In brief

  • 56% of virtual asset service providers lack strong know-your-customer (KYC) practices, a new study found.
  • 81% of decentralized exchanges (DEXs) have little-to-no user verification.
  • These discrepancies could open the door to financial crime and international sanctions, says blockchain analysis firm CipherTrace.

A new study from blockchain analysis firm CipherTrace found weak user verification practices across the world’s cryptocurrency sphere, underpinning concerns that crypto exchanges could remain vessels for money laundering and other crimes.

The study analyzed more than 800 centralized, or company-run, and decentralized, or automated, cryptocurrency exchanges, as well as over-the-counter trading desks and other kinds of service providers.

In the end, 56% had frail KYC, or know-your-customer, practices, meaning most crypto exchanges are doing very little to force clients to prove their identities when accessing their platforms—though CipherTrace declined to name names. 


Decentralized cryptocurrency exchanges (DEXs), which have seen massive trading volume growth over the past year, were designed to let users exchange currencies without a third party—and therefore bypass certain regulatory obstacles. For the study, CipherTrace analyzed 21 DEXs for which it could identify a country of origin. Of those, 81% had scant ID verification processes, or none at all. In fact, Dave Jevans, the firm’s chief executive officer, said the total 56% of unsecured service providers would have been substantially lower, at least in the US, if the study had excluded DEXs.

These findings come shortly after Decrypt reported that a hacker who swiped more than $281 million in crypto from the KuCoin exchange used Uniswap, the world’s largest decentralized exchange by volume, to sell off about $7.9 million of stolen tokens. The hacker managed to move another $5 million in stolen crypto through various other DEXs.

Uniswap, which CipherTrace highlighted in its report but did not respond to Decrypt’s requests for comment, has seen trading spikes over the last couple months, including a three-month high of $953.59 million on Sept. 1. As a whole, decentralized finance (DeFi) projects, which guarantee more anonymity than their commercial counterparts, have a daily trading volume of more than $4 billion, according to CipherTrace.

“The law says that transactions cannot be anonymous,” said Juan Llanos, who founded the crypto-focused consultancy Juan Llanos Advisors. But DEXs are not considered regulated entities, so they are a “hole,” meaning a potential vehicle for money laundering. 

Aside from opening the door to fraud and other manipulations, a lack of user verification could defy international trading guidelines—an already contentious subject since the FinCEN files exposed the global banking system’s shortcomings. Specifically, the Financial Action Task Force’s global “travel rule,” which was recently updated to include crypto businesses, directs financial intermediaries to obtain and share client information before completing transfers.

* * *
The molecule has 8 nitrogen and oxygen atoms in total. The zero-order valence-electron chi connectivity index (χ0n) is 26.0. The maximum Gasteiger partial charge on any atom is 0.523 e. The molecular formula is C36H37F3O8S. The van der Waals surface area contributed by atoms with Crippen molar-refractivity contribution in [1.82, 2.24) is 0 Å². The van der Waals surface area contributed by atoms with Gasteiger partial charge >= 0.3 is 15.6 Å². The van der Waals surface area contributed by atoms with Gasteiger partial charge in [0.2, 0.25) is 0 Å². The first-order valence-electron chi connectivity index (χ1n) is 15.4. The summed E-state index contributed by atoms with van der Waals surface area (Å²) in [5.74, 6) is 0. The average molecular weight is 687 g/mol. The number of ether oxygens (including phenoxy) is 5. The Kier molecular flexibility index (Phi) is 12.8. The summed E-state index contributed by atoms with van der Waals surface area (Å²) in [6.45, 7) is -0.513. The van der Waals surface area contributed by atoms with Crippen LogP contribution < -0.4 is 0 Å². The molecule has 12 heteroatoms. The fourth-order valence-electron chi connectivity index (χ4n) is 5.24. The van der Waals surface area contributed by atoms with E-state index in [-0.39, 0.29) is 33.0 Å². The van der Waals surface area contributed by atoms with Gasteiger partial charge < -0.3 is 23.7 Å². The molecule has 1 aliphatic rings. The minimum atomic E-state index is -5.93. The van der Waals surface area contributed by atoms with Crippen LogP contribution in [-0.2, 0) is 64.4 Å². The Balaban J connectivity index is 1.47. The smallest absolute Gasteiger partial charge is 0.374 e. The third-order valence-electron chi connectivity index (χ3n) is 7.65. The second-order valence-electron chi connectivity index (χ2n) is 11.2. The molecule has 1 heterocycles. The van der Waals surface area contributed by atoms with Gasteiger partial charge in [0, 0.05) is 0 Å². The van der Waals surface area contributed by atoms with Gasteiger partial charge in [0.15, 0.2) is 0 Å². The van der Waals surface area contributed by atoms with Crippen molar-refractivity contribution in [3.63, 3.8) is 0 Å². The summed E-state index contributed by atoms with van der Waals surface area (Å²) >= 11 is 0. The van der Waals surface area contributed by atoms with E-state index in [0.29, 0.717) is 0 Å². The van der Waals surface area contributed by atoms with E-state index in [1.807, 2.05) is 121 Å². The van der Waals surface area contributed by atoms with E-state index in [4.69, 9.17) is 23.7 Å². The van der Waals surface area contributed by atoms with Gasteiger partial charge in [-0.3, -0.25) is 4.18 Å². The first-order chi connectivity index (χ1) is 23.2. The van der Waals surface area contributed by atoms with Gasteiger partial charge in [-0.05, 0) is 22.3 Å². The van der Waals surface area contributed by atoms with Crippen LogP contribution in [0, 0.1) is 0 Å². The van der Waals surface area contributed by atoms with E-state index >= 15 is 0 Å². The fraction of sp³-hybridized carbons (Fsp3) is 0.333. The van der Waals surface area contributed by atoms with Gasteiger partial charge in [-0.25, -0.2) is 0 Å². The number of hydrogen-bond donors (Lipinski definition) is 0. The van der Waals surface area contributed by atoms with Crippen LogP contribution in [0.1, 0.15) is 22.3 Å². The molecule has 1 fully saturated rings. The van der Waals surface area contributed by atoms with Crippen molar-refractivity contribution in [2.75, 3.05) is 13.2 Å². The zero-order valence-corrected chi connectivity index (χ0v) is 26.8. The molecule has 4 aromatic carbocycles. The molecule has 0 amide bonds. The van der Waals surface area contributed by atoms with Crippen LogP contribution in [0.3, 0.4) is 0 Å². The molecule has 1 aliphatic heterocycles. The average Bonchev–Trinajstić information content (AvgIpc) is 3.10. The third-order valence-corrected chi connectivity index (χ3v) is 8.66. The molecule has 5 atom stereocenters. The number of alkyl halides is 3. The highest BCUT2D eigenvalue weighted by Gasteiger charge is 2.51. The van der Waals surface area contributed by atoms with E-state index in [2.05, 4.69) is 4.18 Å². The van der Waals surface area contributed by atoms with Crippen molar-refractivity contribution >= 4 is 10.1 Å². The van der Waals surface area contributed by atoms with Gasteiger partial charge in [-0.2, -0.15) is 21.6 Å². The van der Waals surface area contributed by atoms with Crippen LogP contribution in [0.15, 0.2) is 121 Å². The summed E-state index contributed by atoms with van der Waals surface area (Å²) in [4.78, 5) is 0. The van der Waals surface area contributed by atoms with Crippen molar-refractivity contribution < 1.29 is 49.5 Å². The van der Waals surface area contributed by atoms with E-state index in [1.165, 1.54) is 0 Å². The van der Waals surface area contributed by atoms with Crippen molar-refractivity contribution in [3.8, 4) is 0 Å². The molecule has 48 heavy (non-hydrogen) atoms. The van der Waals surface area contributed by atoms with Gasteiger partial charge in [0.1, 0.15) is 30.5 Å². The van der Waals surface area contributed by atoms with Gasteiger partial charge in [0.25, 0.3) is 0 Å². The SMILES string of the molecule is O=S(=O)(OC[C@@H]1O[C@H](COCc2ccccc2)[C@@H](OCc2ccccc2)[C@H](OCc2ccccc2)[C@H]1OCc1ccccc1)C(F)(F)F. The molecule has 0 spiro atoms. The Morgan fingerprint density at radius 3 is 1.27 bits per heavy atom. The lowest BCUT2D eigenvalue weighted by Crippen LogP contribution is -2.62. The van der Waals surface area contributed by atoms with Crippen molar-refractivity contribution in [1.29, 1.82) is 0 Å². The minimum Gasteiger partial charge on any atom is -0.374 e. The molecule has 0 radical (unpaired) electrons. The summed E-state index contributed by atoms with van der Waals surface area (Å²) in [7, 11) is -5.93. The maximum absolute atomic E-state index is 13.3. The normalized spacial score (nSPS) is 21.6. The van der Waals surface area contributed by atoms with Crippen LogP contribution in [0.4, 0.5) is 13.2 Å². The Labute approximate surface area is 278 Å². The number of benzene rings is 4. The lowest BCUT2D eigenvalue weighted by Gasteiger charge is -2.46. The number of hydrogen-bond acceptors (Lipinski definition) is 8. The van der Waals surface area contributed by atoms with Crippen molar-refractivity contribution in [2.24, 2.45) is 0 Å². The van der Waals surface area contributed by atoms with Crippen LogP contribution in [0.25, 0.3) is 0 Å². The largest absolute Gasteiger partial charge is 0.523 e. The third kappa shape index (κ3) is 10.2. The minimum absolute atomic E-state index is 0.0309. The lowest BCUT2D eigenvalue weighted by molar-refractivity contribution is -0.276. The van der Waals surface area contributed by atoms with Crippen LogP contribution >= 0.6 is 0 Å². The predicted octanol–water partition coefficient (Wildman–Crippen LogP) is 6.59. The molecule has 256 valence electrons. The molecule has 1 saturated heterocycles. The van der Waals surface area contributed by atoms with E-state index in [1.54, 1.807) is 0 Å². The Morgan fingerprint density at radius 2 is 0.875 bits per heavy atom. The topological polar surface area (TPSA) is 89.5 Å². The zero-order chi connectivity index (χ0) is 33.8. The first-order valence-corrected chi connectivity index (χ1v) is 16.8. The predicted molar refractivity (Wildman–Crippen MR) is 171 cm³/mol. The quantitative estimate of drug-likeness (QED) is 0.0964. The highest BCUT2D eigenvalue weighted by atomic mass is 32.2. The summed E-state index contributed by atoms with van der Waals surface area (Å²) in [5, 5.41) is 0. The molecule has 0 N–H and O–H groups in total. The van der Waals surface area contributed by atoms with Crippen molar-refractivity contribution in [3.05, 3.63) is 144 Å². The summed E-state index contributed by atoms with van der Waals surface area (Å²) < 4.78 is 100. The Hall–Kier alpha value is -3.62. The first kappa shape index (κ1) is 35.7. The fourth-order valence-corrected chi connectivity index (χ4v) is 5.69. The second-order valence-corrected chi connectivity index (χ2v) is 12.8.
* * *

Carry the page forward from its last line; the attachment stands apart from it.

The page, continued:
“If we can make it easy for cryptocurrency companies to comply, but still preserve the fundamental ability for people to transact with each other globally and in an anonymous fashion, then we all win,” Jevans said.

But that caveat, Llanos said, is why implementing stronger KYC practices is a “double-edged sword.” Cryptocurrency is unfailingly anonymous, but also unfailingly traceable. If its anonymity is compromised while its traceability is protected, that opens the door to privacy concerns, he said.

“It obviously has a very legitimate goal of identifying criminals,” Llanos said.

But “who’s protecting the identity that gets moved around the world?” In other words, how can the crypto industry protect clients while still complying with international guidelines? What’s stopping a provider from, say, attaching a client’s passport to an email and sending it unsecured across the globe.

To adopt stricter KYC practices, cryptocurrency exchanges would ideally require name, proof of address and even a phone or video interview to access funds, the CipherTrace report said. But right now, over half are running more like social media accounts, requiring only a name and email, sometimes a phone number, to log in.

Russia, Singapore, the US and the UK house the greatest number of exchanges and other service providers with weak KYC, according to Cipher Trace. But that’s due in part to the onslaught of experimentation, particularly DeFi projects, in those areas, Jevans said.

“Cryptocurrency companies are facing increasing regulations, and that is going to get more strict,” he said.

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